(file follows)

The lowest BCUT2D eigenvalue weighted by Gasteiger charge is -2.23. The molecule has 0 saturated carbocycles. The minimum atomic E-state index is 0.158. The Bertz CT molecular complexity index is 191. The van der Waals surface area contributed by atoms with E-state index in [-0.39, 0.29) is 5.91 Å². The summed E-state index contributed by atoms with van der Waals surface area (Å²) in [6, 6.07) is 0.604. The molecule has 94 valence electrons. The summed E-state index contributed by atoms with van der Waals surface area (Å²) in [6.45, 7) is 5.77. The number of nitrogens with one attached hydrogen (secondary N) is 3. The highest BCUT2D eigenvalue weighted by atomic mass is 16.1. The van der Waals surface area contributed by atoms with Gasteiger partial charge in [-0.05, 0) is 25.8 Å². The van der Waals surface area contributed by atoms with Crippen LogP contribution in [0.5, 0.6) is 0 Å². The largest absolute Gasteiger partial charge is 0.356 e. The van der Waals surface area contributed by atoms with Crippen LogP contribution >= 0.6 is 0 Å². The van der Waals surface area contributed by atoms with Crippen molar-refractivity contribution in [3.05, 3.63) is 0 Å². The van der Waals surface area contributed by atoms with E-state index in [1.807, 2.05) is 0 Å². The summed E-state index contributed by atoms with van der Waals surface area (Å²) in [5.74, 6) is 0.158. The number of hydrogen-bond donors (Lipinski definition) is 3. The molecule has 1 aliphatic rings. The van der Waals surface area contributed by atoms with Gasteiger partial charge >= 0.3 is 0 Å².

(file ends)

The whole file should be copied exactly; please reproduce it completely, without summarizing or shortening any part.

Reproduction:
The lowest BCUT2D eigenvalue weighted by Gasteiger charge is -2.23. The molecule has 0 saturated carbocycles. The minimum atomic E-state index is 0.158. The Bertz CT molecular complexity index is 191. The van der Waals surface area contributed by atoms with E-state index in [-0.39, 0.29) is 5.91 Å². The summed E-state index contributed by atoms with van der Waals surface area (Å²) in [6, 6.07) is 0.604. The molecule has 94 valence electrons. The summed E-state index contributed by atoms with van der Waals surface area (Å²) in [6.45, 7) is 5.77. The number of nitrogens with one attached hydrogen (secondary N) is 3. The highest BCUT2D eigenvalue weighted by atomic mass is 16.1. The van der Waals surface area contributed by atoms with Gasteiger partial charge in [-0.05, 0) is 25.8 Å². The van der Waals surface area contributed by atoms with Crippen LogP contribution in [0.5, 0.6) is 0 Å². The largest absolute Gasteiger partial charge is 0.356 e. The van der Waals surface area contributed by atoms with Crippen LogP contribution >= 0.6 is 0 Å². The van der Waals surface area contributed by atoms with Crippen molar-refractivity contribution in [3.05, 3.63) is 0 Å². The van der Waals surface area contributed by atoms with E-state index in [1.807, 2.05) is 0 Å². The summed E-state index contributed by atoms with van der Waals surface area (Å²) in [5.74, 6) is 0.158. The number of hydrogen-bond donors (Lipinski definition) is 3. The molecule has 1 aliphatic rings. The van der Waals surface area contributed by atoms with Gasteiger partial charge >= 0.3 is 0 Å².